This backfired.

Busch indeed spun, but Harvick took himself out as he went spinning and lost several more spots mere feet from the start/finish line.

When the smoke cleared, Elliott locked in the second of four spots at Phoenix with the win, which left only two to play for. Hamlin and Brad Keselowski squeaked in with few points to spare, and Harvick – after an all-timer of a season – was on the outside looking in.

This could be the year of reckoning for the playoff format as a result.

NASCAR’s newest postseason experiment — which succeeded the original Chase setup — has been hit or miss since its inception. The elimination format is in the midst of its seventh year after beginning in 2014.

Each champion has won at least three races in their respective title-winning seasons, but at times, the championship pick has seemed clearer than others. Harvick won five races in 2014, Busch the same in both 2015 and 2019 and Truex put eight on the board in his 2017 title run.

In 2018, Logano secured the championship after a season dominated by three drivers who didn’t have the No. 22 plastered on the side of their car. Harvick and Kyle Busch each won eight races apiece, and Truex had a solid follow-up effort to his 2017 crown. But it was Logano who snuck a win at Homestead-Miami Speedway to clinch the championship.

So is the fickle, unpredictable nature of the NASCAR playoffs. Unpredictability is an inherent guarantee in almost any sport’s postseason: a Super Bowl upset, an unprecedented World Series run, an underdog making a charge at the NBA Finals or even a No. 1 seed going down in March Madness.

NASCAR’s playoffs really only entered this realm of having things hit the fan with the 2014 revamping and the elimination format. Kenseth denied Logano with a chance at a title in 2015, avenging Logano’s actions against him a few weeks prior. Logano seized the 2018 title out from the two most dominant drivers that season. Busch, having used a portion of the 2015 season to heal broken legs, reeled off win after win and made the playoffs by cracking the top 30 in points before going on to win the championship.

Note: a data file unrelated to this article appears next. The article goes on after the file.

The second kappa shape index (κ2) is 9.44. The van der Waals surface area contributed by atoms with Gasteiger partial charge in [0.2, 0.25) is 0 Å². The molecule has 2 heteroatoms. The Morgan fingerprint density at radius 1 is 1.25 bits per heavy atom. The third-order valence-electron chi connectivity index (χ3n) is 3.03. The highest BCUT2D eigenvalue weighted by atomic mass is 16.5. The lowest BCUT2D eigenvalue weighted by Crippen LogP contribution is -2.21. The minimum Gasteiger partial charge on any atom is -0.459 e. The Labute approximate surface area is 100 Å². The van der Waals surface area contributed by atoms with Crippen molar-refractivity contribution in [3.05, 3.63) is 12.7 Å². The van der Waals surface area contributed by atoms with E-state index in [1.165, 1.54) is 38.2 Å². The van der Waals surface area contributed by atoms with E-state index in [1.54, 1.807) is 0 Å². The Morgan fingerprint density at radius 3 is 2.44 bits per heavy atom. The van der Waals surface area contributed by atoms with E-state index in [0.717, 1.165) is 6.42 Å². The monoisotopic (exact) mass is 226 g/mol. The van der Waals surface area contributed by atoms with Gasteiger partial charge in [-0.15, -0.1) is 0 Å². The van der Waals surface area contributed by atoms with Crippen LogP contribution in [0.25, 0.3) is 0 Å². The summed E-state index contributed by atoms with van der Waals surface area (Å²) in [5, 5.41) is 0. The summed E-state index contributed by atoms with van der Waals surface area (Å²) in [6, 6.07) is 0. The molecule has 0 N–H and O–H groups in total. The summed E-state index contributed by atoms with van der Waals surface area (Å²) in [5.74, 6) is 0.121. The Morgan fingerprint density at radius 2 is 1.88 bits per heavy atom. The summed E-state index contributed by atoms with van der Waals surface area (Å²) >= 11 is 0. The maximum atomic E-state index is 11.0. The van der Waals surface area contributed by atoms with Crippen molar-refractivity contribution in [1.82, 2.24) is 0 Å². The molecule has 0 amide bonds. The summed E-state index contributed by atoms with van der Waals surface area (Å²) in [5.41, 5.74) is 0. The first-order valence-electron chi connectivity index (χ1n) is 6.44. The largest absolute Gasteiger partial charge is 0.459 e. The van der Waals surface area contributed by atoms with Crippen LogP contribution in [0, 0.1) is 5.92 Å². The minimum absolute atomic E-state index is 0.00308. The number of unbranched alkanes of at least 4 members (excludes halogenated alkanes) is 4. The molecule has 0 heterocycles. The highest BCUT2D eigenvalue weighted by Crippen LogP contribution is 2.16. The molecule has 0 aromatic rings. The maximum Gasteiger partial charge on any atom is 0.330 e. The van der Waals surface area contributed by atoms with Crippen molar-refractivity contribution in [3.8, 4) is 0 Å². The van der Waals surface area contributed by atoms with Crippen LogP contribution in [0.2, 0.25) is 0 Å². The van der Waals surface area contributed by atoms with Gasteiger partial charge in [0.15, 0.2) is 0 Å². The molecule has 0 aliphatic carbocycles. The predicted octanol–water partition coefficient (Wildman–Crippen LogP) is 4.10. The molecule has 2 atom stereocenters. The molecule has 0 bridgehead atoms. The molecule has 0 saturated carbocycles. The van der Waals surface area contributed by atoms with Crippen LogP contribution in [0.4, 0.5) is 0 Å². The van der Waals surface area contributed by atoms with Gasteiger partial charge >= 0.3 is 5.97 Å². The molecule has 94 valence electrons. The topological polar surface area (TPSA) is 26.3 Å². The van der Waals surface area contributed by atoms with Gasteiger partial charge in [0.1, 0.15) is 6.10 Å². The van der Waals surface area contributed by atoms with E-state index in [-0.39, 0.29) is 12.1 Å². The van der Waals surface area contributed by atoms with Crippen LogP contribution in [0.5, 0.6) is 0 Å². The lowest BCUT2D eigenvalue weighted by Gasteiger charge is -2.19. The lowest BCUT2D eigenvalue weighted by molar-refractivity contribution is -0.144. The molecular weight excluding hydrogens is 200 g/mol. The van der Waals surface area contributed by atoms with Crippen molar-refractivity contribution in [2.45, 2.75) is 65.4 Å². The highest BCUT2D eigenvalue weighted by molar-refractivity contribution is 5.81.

Other years, the season finale ends the way many expect: Truex’s and Busch’s respective titles in 2017 and 2019, along with Harvick’s 2014 crown, were all fitting in one way or another for the seasons the drivers had.

It feels very much like 2020 will be the breaking point for NASCAR’s current playoff format. Points have been raised with ideas ranging from wins counting for more playoff points, the regular season champion securing an automatic berth in the finale by that accomplishment alone and either scaling back or getting rid of the format altogether.

Again, NASCAR has faced criticism for this bracketed postseason pretty much every single year of its existence, But think about this: earlier in the season, Harvick had a theoretical shot at matching Jeff Gordon’s untouched average finish of 5.7 in 1998. Harvick is hovering just around 7.3, but his dominance this season – again, finishing more than 75% of the races in the top 10 and still with a chance to score double-digit victories – had a majority, myself included, penciling him into the championship race before the playoffs even got underway.

It wouldn’t be surprising for the sanctioning body to make some changes to the playoff format in the wake of Martinsville either. The inherent chaos that can unfold over just one race could end a dominant driver’s title hopes, as it did on Sunday.

To be fair to NASCAR as a footnote, that’s the point of the playoffs. As Hamlin mentioned in his post-race interview, if someone has two bad games in a three-game series, their dominant season could be over just like that. Surprising things happen. Harvick had a couple dismal races, things happened and the No. 4 won’t be able to compete for a title at Phoenix.